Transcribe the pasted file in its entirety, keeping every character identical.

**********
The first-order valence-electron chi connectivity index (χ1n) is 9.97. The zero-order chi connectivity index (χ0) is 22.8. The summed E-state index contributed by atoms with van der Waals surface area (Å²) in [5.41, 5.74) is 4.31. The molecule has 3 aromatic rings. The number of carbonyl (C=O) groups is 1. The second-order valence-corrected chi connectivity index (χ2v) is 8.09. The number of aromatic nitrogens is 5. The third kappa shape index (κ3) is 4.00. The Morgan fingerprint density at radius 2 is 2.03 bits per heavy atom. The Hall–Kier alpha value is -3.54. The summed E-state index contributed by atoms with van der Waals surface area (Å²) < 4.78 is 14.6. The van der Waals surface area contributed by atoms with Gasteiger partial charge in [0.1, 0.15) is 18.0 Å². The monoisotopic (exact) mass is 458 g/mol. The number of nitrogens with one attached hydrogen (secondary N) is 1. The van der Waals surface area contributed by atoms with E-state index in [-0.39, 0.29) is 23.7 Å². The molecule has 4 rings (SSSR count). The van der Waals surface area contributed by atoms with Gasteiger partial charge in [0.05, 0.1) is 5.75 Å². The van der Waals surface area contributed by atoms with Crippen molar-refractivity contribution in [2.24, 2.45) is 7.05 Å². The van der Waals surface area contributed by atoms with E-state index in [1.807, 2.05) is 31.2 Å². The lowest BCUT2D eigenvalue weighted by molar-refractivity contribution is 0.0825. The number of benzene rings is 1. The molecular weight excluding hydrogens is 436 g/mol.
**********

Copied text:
The first-order valence-electron chi connectivity index (χ1n) is 9.97. The zero-order chi connectivity index (χ0) is 22.8. The summed E-state index contributed by atoms with van der Waals surface area (Å²) in [5.41, 5.74) is 4.31. The molecule has 3 aromatic rings. The number of carbonyl (C=O) groups is 1. The second-order valence-corrected chi connectivity index (χ2v) is 8.09. The number of aromatic nitrogens is 5. The third kappa shape index (κ3) is 4.00. The Morgan fingerprint density at radius 2 is 2.03 bits per heavy atom. The Hall–Kier alpha value is -3.54. The summed E-state index contributed by atoms with van der Waals surface area (Å²) < 4.78 is 14.6. The van der Waals surface area contributed by atoms with Gasteiger partial charge in [0.1, 0.15) is 18.0 Å². The monoisotopic (exact) mass is 458 g/mol. The number of nitrogens with one attached hydrogen (secondary N) is 1. The van der Waals surface area contributed by atoms with E-state index in [-0.39, 0.29) is 23.7 Å². The molecule has 4 rings (SSSR count). The van der Waals surface area contributed by atoms with Gasteiger partial charge in [0.05, 0.1) is 5.75 Å². The van der Waals surface area contributed by atoms with Crippen molar-refractivity contribution in [2.24, 2.45) is 7.05 Å². The van der Waals surface area contributed by atoms with E-state index in [1.807, 2.05) is 31.2 Å². The lowest BCUT2D eigenvalue weighted by molar-refractivity contribution is 0.0825. The number of benzene rings is 1. The molecular weight excluding hydrogens is 436 g/mol.